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Democrats say they've reached agreement on economic package

Democrats say they've reached agreement on economic package


Democratic Senators Kyrsten Sinema of Arizona (left) and Joe Manchin of West Virginia.

Democrats say they've reached agreement on economic package

WASHINGTON — Senate Democrats say they have reached an accord on changes to their marquee economic legislation, clearing the major hurdle to pushing one of President Joe Biden’s leading election-year priorities through the chamber in coming days.

Arizona Sen. Kyrsten Sinema, a centrist who was seen as the pivotal vote, says she is ready to “move forward” on the bill. Senate Majority Leader Chuck Schumer of New York says lawmakers have achieved a compromise that will receive the support of all Democrats in the chamber. His party needs unanimity and Vice President Kamala Harris’ tie-breaking vote to move the measure through the Senate over certain solid opposition from Republicans.

The announcement came as a surprise, with some expecting talks between Schumer and the mercurial Sinema to drag on for days longer without guarantee of success. Schumer has said he wants the Senate to begin voting on the legislation Saturday, after which it would begin its summer recess. Passage by the House, which Democrats control narrowly, could come when that chamber returns briefly to Washington next week.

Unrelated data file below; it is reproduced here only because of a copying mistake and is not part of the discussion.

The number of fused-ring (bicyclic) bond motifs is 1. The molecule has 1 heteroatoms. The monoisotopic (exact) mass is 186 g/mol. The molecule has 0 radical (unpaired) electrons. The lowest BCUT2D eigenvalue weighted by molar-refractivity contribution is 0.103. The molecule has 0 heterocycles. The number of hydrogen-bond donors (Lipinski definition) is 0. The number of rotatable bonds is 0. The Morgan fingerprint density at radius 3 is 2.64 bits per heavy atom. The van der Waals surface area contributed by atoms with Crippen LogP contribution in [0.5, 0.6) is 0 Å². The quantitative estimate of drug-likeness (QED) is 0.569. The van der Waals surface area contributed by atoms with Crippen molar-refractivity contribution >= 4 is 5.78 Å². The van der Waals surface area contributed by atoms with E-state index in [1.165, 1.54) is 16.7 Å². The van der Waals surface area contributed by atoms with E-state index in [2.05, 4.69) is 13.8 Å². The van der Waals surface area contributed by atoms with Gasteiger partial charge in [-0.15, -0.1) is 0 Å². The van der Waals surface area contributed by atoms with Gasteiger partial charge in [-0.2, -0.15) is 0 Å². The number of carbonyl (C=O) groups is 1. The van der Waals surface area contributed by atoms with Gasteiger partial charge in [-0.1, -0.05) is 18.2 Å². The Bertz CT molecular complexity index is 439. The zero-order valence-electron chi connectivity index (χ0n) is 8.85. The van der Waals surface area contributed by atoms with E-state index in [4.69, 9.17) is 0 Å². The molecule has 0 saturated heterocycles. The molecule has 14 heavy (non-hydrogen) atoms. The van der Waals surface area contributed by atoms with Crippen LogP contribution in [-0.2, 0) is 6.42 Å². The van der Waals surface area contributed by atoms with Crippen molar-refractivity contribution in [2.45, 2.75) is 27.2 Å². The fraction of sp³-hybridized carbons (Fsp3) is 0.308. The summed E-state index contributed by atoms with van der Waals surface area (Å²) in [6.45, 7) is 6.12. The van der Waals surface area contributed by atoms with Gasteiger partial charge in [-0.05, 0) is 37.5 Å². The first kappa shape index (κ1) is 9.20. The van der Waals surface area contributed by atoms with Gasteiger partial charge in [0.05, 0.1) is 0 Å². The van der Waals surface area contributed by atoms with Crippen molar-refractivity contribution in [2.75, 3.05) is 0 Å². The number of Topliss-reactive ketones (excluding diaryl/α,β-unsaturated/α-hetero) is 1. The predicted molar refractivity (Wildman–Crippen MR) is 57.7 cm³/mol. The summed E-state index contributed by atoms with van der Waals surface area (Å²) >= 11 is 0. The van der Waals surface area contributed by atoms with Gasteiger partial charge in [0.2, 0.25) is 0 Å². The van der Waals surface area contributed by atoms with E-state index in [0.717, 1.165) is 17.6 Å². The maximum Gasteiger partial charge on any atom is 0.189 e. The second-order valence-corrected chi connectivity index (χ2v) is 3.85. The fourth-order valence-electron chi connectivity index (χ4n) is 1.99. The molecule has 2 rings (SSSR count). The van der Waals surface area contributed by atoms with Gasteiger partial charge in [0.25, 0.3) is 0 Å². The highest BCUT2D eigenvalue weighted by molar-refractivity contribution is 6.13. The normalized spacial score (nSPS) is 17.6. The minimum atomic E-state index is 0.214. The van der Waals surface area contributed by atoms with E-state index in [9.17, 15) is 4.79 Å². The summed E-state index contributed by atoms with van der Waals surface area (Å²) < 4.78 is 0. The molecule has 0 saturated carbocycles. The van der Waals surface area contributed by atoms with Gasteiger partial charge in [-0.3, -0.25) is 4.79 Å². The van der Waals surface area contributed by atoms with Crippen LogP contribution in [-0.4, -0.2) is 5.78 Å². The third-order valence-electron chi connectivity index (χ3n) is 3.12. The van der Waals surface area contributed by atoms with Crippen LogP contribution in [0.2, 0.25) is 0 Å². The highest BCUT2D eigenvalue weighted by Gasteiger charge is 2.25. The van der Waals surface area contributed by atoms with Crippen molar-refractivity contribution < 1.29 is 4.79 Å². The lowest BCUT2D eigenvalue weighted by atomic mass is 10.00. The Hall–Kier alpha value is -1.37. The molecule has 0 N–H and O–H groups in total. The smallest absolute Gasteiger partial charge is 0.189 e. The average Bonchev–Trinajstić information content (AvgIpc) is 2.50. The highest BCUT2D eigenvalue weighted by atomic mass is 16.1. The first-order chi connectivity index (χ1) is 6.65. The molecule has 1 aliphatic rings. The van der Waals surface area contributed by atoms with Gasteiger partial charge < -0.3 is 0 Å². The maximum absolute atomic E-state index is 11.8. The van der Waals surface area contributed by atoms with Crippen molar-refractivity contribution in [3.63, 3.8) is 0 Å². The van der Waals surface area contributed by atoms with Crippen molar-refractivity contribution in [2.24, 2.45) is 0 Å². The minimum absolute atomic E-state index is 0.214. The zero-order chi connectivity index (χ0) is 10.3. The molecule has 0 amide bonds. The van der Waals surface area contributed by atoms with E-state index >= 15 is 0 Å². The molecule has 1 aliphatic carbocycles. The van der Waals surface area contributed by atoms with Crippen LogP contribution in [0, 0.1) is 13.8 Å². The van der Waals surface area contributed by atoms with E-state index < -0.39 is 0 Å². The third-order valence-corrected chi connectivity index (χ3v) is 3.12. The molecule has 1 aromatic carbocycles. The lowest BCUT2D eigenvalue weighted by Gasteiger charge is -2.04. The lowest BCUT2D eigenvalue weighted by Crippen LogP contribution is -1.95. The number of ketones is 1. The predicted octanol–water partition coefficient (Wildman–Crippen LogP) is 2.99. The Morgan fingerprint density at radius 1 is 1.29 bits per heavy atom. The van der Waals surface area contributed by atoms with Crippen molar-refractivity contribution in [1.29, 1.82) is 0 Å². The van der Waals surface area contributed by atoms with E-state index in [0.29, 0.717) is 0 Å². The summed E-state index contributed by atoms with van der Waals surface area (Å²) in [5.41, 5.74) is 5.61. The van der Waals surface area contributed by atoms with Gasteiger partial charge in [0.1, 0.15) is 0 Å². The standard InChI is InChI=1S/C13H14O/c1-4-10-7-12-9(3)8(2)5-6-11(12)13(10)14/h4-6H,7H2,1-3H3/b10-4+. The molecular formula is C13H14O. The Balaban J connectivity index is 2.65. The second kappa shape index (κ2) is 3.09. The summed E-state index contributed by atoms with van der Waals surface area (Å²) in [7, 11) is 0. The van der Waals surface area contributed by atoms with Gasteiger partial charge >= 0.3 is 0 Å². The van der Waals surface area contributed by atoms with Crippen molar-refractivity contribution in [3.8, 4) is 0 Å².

Democratic infighting had embarrassed Biden and forced him to pare down a far larger and more ambitious $3.5 trillion, 10-year version, and then a $2 trillion alternative, leaving the effort all but dead. Instead, Schumer and Sen. Joe Manchin, the conservative maverick Democrat from West Virginia who derailed Biden's earlier efforts, unexpectedly negotiated the slimmer package two weeks ago.

Sinema said Democrats had agreed to remove a provision raising taxes on “carried interest,” or profits that go to executives of private equity firms. That's been a proposal she has long opposed, though it is a favorite of Manchin and many progressives.

The carried interest provision was estimated to produce $13 billion for the government over the coming decade, a small portion of the measure's $739 billion in total revenue.

It will be replaced by a new excise tax on stock buybacks which will bring in more revenue than that, said one Democrat familiar with the agreement. The official, who was not authorized to discuss the deal publicly and spoke on condition of anonymity, provided no other details.

Sinema said she had also agreed to unspecified provisions to “protect advanced manufacturing and boost our clean energy economy."

She noted that Senate parliamentarian Elizabeth MacDonough is still reviewing the measure to make sure no provisions must be removed for violating the chamber's procedures. “Subject to the parliamentarian’s review, I’ll move forward," Sinema said.